I was saddened to hear this week of the March 6 death of Florence Wolfson Howitt, author of the diary that was the subject of Lily Koppel’s wonderful book The Red Leather Diary: Reclaiming a Life Through the Pages of a Lost Journal. (“Florence Wolfson Howitt, Famed For Rediscovered Diary, Dies at 96” New York Times, March 7, 2012).
I absolutely loved The Red Leather Diary, which you can read my review of it here. During the summer of 2009, when I read it, this was a book that I was recommending to everyone. In fact, it was one of those readers (who then recommended it to her boss; I think Florence herself would have liked that) who emailed me with Florence’s obituary, knowing that I am an avid reader of the obituaries but making sure I didn’t miss this one – which I did.
On July 26, 2009, I wrote this post for The Sunday Salon. It seems a fitting tribute to Florence for me to rerun these words once more:
This week I’ve been reading The Red Leather Diary, by Lily Koppel. It’s not Lily’s diary, however; it is that of Florence Wolfson, a teenager living in New York during the early 1930s. If you haven’t read it, it is a fascinating glimpse of that time period. Lily Koppel combines extensive interviews and Florence’s diary entries to create an exquisite book. There’s been a lot of positive buzz about this among book bloggers, to whom I am grateful – I might have missed out on this had it not been for all your reviews. Hopefully I will finish this today (only 70 pages left) as I have a little more time than usual to read.
I’m at the part of the diary (page 237-238) where Florence, a 19 year old graduate student at Columbia University, starts a literary salon.
“As Florence bent to light the fire in the fireplace, she unpinned her long hair and let it cascade seductively onto her shoulders as her guests pondered Aristotle’s Art of Poetry and the life of Saint Thomas Aquinas. These were their heroes. Her first year at Columbia, Florence began a salon in the Wolfsons’ living room, assembling an avant-garde group hungry for ideas and as passionate about words as she was. Ideas were their aphrodisiacs, the intellectual lifeblood of their being. Each member’s day-to-day existence was driven by discussions of Socrates and Plato, relating lofty truths to daily acts like riding the subway. The circle was their real life. They were bohemians, wandering along Riverside Park on a Sunday afternoon, stopping for a thirty-five cent Chinese banquet or rounds of beers. ‘Eccentric’ or ‘unusual personality’ described just about everyone in the circle.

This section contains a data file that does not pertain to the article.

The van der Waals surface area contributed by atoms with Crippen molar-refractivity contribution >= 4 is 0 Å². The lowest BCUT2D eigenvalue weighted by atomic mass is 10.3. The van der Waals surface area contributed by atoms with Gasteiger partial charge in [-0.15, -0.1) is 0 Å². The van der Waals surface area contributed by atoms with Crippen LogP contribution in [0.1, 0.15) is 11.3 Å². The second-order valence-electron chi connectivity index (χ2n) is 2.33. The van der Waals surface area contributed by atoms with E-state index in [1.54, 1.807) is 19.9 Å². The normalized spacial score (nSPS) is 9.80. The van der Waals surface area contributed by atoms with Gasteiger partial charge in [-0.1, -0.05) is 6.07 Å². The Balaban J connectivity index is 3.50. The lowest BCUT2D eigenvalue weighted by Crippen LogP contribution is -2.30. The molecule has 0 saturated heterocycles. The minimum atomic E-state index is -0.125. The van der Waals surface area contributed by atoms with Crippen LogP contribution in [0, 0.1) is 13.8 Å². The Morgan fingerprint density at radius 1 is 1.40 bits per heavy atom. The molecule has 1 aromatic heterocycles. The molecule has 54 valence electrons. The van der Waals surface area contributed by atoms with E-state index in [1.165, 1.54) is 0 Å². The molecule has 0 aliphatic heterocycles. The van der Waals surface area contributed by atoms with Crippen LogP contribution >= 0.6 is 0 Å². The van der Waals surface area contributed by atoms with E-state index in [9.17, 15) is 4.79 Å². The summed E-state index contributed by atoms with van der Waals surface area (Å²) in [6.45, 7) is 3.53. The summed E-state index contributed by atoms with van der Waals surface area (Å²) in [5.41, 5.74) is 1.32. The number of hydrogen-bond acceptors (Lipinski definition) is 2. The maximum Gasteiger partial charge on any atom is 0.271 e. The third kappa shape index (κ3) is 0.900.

“The salon members were flamboyant, shrewd, artistic exiles from immigrant families. The American dream, for their parents, had been to get rich at whatever cost, no matter what labor was involved. Their parents were craftsmen, tradesmen, and merchants. Their life’s work was work. Florence and her friends wanted to be recognized for their artistic genius. They read The New Yorker, Harper’s, and The Atlantic. They despised the bourgeois ethics perpetrated by magazines like Collier’s and the Saturday Evening Post. They read aloud from Hound & Horn, a literary quarterly founded by Harvard undergrads Lincoln Kirstien and Varian Fry in 1927, devoted to writers they idolized, T.S. Eliot, Ezra Pound, and Gertrude Stein.
“Florence served white wine on a silver tray at the group’s midnight sessions. Her friends stayed until early morning, talking philosophy, getting drunk, having little orgies in Florence’s bedroom, seeking physical as well as intellectual pleasure, all in pursuit of ‘the Socratic quest.’ ‘Know thyself – gnothi seauton,’ reminded their hostess. They meditated on Socrates’s famous line, ‘The unexamined life is not worth living.”
How I would have loved to have been part of Florence Wolfson’s literary salons, I thought, as I read that passage. Can you imagine what that must have been like? Discussing literature and exchanging ideas, escaping from one’s everyday life for the time it takes to write a blog post and being something more than what we do as a profession or a career or however we pay the bills, striving for something more than materialism from getting rich at any cost?
And then it struck me.
I am part of such a salon, just in a different form than what was in the 1930s. If you think about it, it’s really not all that different than what we are doing here, online, on our blogs and in communities like The Sunday Salon.
I love this whole notion of blogging, of coming together to discuss books, current events, and ideas – be they highbrow ones or the things people do to express their inexplicable adoration of The Jonas Brothers.
I hope you’re having a great Sunday and that your week ahead is filled with great books, a great exchange of ideas, camaraderie with people you love and admire, chances to escape from your everyday self, discovering and recovering your soul.
Thanks to all of you, mine certainly will be.
May you rest in peace, Florence. (That is, when you’re not participating in the greatest of all literary salons in the hereafter.)
copyright 2012, Melissa, The Betty and Boo Chronicles If you are reading this on a blog or website other than The Betty and Boo Chronicles or via a feedreader, this content has been stolen and used without permission.